Editorial Comment

Cop Cams now a Necessity

We have all seen it on the news; a policeman, maybe a group of them, charged with violence against a citizen. It is only very rarely a police woman. There are no witnesses besides other law enforcement officials. In court it becomes an argument of which side to believe. The judge has to decide between the testimony of a police constable who is, like the magistrate, an agent of the government or accept instead the word of some guy off the street. Bear in mind, the police officer and the judge are often familiar with one another from constant exposure through work, and both represent authority and power. The citizen only represents himself and obviously has a bigger vested interest in the outcome than just another arrest to his credit or a judgment in the books. The playing field is not exactly even.
    There is a way to level it, however, with a simple solution that will make a huge difference. It would not just be of benefit to citizens who are in a “my word against theirs” situation with a police officer, but would also benefit the patrolman, the reputation of the entire force, the judiciary and the public. That solution is the “lapel cop cam” of which, the technology is already being used in many jurisdictions in the United States including Texas, New Mexico, North Carolina and a number of others. Surely we in Canada can be as enlightened as the average Texan.
    It is glaringly obvious that cops equipped with LCC’s would provide far more context to those citizen-shot smart-phone movies involving altercations with members of the constabulary. When an Internet video of a cop beating on some guy goes viral, no one other than the combatants really knows what led up to the struggle. A video would show what caused the situation to escalate to the point where, what appears to be brutality in a seconds-long video, could be better understood. 
    The LCC isn’t just a good idea, it has become a necessity. The public perception of the RCMP’s reputation has been eroding steadily, taking a marked drop after the Robert Dziekanski tasering incident at the Vancouver Airport. In fact, according to a Postmedia Ipsos Reid poll conducted last year, the percentage of Canadians that trust the upper management of our national police force has plummeted to a concerning 46%. To their credit, people had more faith in the frontline officers to the tune of 67% but that still means a third of our nation that are served by the RCMP do not trust the members. Widespread mandated LCC use would do a lot to change that, although it might not necessarily be for the better. It would however, give a truer picture of what a cop is facing when entering a sticky situation.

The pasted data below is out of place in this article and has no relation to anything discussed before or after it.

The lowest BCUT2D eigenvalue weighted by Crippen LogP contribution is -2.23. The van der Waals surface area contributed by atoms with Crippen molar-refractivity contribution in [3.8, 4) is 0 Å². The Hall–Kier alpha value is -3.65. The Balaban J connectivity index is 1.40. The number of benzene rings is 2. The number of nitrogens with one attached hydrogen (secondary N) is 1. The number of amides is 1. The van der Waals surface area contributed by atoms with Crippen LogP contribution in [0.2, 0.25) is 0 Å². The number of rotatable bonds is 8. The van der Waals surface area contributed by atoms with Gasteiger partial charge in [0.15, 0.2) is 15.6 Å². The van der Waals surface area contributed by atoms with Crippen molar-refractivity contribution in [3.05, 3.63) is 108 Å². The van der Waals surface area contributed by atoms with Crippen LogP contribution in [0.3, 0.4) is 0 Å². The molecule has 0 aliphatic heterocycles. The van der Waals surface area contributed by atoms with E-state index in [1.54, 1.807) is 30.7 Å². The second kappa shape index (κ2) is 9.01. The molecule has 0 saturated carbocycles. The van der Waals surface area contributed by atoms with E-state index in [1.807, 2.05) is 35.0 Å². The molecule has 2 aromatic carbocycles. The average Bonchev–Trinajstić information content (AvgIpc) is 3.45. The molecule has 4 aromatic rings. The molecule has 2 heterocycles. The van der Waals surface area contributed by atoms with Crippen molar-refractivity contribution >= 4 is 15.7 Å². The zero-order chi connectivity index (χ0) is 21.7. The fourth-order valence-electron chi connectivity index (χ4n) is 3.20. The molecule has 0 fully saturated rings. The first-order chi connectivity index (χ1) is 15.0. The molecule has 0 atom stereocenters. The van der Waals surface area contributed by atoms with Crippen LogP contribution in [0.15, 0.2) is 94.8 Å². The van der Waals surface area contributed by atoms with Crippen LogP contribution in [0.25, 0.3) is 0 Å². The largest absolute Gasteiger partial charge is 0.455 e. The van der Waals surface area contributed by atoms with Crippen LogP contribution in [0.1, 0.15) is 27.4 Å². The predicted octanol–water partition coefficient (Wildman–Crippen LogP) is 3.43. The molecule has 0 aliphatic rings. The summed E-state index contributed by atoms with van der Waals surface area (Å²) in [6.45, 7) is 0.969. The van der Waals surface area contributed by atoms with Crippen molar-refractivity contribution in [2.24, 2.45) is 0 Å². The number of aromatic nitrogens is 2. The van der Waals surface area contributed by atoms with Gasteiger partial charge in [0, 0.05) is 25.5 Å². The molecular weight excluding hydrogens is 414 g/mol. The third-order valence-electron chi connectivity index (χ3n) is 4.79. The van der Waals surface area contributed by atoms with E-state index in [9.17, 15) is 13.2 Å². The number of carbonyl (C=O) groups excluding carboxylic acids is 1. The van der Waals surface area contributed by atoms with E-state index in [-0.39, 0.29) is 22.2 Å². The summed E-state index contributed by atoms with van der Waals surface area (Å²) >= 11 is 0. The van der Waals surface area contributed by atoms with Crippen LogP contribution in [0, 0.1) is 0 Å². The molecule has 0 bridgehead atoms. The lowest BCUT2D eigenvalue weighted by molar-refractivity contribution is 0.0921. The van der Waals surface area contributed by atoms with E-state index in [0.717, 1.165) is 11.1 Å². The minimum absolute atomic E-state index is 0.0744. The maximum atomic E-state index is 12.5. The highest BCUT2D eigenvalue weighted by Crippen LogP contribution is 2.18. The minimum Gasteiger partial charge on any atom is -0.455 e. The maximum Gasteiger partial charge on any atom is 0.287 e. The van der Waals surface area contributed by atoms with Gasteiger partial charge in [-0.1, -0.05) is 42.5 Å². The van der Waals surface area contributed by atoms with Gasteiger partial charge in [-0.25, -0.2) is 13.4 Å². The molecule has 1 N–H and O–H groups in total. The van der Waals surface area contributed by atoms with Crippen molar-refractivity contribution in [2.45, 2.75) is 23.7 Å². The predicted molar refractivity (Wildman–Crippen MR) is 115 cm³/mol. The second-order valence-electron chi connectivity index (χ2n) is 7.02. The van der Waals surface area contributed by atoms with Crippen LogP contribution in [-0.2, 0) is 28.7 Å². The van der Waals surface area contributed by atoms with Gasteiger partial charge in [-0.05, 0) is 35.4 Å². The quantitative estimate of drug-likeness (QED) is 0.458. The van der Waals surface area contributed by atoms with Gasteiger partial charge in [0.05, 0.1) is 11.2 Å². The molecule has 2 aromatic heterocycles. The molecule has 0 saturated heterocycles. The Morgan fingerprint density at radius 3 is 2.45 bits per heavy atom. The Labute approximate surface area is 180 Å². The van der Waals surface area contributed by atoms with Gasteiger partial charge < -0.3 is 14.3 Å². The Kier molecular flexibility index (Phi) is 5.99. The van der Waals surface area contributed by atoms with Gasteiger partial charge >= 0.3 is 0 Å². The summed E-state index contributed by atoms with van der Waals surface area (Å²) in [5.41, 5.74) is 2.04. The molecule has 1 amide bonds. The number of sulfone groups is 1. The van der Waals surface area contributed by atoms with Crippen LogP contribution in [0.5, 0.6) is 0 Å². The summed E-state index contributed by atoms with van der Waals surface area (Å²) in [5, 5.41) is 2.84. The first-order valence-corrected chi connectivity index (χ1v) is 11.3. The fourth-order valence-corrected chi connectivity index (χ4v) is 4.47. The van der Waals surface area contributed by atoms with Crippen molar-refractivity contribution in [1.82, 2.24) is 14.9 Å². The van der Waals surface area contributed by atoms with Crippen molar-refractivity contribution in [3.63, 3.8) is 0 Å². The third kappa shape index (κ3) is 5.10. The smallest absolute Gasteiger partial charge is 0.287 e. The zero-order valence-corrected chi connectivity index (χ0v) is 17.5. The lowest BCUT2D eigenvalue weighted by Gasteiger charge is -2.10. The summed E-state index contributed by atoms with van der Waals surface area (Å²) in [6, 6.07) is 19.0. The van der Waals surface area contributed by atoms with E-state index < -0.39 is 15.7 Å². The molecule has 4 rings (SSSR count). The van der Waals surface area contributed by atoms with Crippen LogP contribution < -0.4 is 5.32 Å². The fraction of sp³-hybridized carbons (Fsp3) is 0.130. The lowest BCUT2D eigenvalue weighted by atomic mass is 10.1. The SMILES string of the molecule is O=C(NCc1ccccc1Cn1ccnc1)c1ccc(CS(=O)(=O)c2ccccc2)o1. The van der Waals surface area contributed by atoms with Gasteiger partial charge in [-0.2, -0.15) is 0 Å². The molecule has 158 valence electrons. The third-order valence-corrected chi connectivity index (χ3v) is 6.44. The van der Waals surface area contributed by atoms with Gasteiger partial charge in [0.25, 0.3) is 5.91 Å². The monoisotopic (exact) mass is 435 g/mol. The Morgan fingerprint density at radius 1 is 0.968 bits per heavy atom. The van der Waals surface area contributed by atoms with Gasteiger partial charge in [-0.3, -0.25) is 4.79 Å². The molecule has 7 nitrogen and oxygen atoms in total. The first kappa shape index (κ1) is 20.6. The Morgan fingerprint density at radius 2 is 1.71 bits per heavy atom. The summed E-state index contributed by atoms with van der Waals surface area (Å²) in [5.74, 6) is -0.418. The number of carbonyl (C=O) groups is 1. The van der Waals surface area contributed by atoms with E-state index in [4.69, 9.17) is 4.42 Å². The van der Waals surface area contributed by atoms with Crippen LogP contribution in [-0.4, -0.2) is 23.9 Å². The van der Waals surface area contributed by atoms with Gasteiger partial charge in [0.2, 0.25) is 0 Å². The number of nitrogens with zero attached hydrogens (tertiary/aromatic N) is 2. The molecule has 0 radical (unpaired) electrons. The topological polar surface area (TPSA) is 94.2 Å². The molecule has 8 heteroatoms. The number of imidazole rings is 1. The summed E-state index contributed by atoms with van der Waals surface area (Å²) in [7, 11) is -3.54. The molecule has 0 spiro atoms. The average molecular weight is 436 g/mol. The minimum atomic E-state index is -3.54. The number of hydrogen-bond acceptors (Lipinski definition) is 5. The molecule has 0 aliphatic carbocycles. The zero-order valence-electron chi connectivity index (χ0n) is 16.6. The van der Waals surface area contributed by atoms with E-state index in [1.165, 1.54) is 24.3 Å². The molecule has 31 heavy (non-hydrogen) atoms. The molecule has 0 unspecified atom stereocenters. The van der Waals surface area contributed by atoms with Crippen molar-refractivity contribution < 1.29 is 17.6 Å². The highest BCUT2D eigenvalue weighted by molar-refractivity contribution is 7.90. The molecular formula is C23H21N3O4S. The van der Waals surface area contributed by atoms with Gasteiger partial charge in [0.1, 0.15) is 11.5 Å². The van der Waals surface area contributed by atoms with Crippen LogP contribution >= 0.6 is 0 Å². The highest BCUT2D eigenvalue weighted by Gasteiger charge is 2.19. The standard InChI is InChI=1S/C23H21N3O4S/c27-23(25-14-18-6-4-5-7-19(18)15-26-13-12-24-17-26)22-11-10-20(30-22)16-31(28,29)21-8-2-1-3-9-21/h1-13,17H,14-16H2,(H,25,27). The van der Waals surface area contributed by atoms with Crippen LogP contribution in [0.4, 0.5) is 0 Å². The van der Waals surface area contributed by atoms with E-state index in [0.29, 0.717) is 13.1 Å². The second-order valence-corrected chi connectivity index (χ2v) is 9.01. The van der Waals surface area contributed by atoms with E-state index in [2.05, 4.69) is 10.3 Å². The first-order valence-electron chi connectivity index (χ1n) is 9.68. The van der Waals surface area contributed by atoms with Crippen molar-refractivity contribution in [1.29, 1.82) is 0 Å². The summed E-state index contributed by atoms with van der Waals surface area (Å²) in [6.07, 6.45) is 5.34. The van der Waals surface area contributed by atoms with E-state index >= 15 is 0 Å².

You see, here’s the thing about cops; they are human beings.  All the training in the world won’t completely cover every eventuality. Actions taken when a policeman is in fear for his own life with adrenaline coursing through his body, should be examined through that prism and LCC technology would do exactly that. If a police officer is behaving in society’s best interest, on his shift, he will be exonerated.
    Another aspect to this issue is that some may say having your employees wired for video throughout their shift is an invasion of their privacy. The fact is that closed-circuit cameras are becoming more and more plentiful in the public sphere anyway and no one outside their homes can be assured of being unobserved. If the citizens are going to be watched, shouldn’t the agents of the government be watched? As human beings, they also have ulterior motives they bring to their jobs.  They have same hidden agendas  the citizens they arrest often have; driven by greed, lust, power, revenge. I am shocked by the number of people that have told me they had been doing nothing wrong but were beaten by police. These are people I know, not criminal underworld types. There is no excuse for a group of cops to take anyone to a secluded area for a beating. This isn’t supposed to be a police state. 
    “They probably had it coming,” you might think. This is a preposterous position, of course. Assault is against the law and those we hire to uphold the law are not above it. Again, an LCC would prevent this if the protocols surrounding their use are stringent enough. They should not be allowed to just shut them off at their whim.
    I suspect there would be a lot of pushback from Canadian police forces to this initiative. Power loves secrecy. As a free and open democracy, however, we can’t afford to allow the disciplinarians of society to fall from their position of trust. We do not want vigilantism in our society. We need to know our police force is fair and above reproach. What better way than to have daily video evidence of their diligence and professionalism. The videos would easily weed out those who do not display such traits. This is why it is feared by police unions but would be welcomed by the public. If I were an honest cop, however, I would welcome it for my own security and dignity.
    One more advantage to the LCC system would be that police would no longer feel compelled to harass citizens by taking their phones from them to hide police behaviour. If they are cammed already, they won’t care. Police improperly confiscating cameras is another rampant problem that must be addressed and the LCC would, again, be the answer.
    Given the need for this technology and the benefits to both police and society, we must not delay implementing LCC use for all constabularies in Canada.




 
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